Markham voting study suggests more people vote when voting is easy (as in, voting from your living room easy)
Markham has made voting in municipal elections as easy as indicating your preference for hockey over politics, an experiment that has apparently shaken some non-voters out of their complacency. The city offers online voting for advanced polls, and a recent report finds that—surprise—making voting easy and hassle free can result in significantly more people casting ballots.
The Toronto Star has the story:
Voter turnout at advance polls increased by 300 per cent in 2003 and continued to increase through the 2006 and 2010 elections. Michelle Huycke was among those early online voters in Markham last year.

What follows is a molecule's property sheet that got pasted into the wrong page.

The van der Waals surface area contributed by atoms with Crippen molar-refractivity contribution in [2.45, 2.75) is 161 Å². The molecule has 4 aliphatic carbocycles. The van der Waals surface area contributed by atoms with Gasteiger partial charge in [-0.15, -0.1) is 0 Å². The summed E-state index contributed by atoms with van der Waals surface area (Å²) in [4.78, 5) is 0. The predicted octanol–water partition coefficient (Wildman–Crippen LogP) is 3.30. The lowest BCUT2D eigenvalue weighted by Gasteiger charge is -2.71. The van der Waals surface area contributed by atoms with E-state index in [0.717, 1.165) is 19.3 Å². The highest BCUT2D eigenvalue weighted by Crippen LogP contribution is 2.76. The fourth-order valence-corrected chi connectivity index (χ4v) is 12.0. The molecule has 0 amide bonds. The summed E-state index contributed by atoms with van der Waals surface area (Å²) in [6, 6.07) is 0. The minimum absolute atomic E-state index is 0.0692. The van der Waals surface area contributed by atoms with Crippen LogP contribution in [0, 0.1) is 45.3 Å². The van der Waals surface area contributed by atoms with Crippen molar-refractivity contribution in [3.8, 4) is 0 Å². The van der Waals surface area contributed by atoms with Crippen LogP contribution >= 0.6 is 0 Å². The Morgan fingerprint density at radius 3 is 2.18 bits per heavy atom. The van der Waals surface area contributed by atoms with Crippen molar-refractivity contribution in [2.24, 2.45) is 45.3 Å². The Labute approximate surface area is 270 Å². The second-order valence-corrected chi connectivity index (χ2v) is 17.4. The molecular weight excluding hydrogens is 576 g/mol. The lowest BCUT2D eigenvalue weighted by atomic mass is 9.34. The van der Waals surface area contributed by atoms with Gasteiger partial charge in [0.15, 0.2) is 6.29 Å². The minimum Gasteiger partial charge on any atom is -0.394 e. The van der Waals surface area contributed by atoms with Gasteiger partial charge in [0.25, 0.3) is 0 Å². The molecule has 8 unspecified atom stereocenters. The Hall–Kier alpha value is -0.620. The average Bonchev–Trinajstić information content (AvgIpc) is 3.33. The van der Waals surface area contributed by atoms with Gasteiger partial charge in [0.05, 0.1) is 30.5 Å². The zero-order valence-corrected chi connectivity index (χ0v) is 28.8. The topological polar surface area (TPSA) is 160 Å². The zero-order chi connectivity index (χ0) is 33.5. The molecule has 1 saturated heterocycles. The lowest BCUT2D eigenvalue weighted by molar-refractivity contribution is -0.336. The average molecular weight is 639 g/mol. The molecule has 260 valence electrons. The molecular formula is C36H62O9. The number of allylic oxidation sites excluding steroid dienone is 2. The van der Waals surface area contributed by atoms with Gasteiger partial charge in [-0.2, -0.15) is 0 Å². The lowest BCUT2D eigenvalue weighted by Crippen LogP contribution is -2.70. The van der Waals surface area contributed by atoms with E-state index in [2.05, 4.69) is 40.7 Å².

She was among the 91 per cent of Internet voters who cast their ballot from home and among the 99 per cent who were satisfied with the online voting process.
“I didn’t have to find out where I was going to vote, or leave the house or worry about making it to the poll on time,” said Huycke, 64. “Plus it’s easy and you don’t have to wait in line.”
Of course, we probably could have told Elections Canada that making voting easier would lead to increased voter turnout (overall, voter turnout in Markham rose from 26.7 per cent in 2003 to 36 per cent in 2010). But obvious or not, it’s probably not a bad thing to see more people casting their ballot, although the report does say that Internet voting appears to be declining among young people. Next up: voting on Facebook.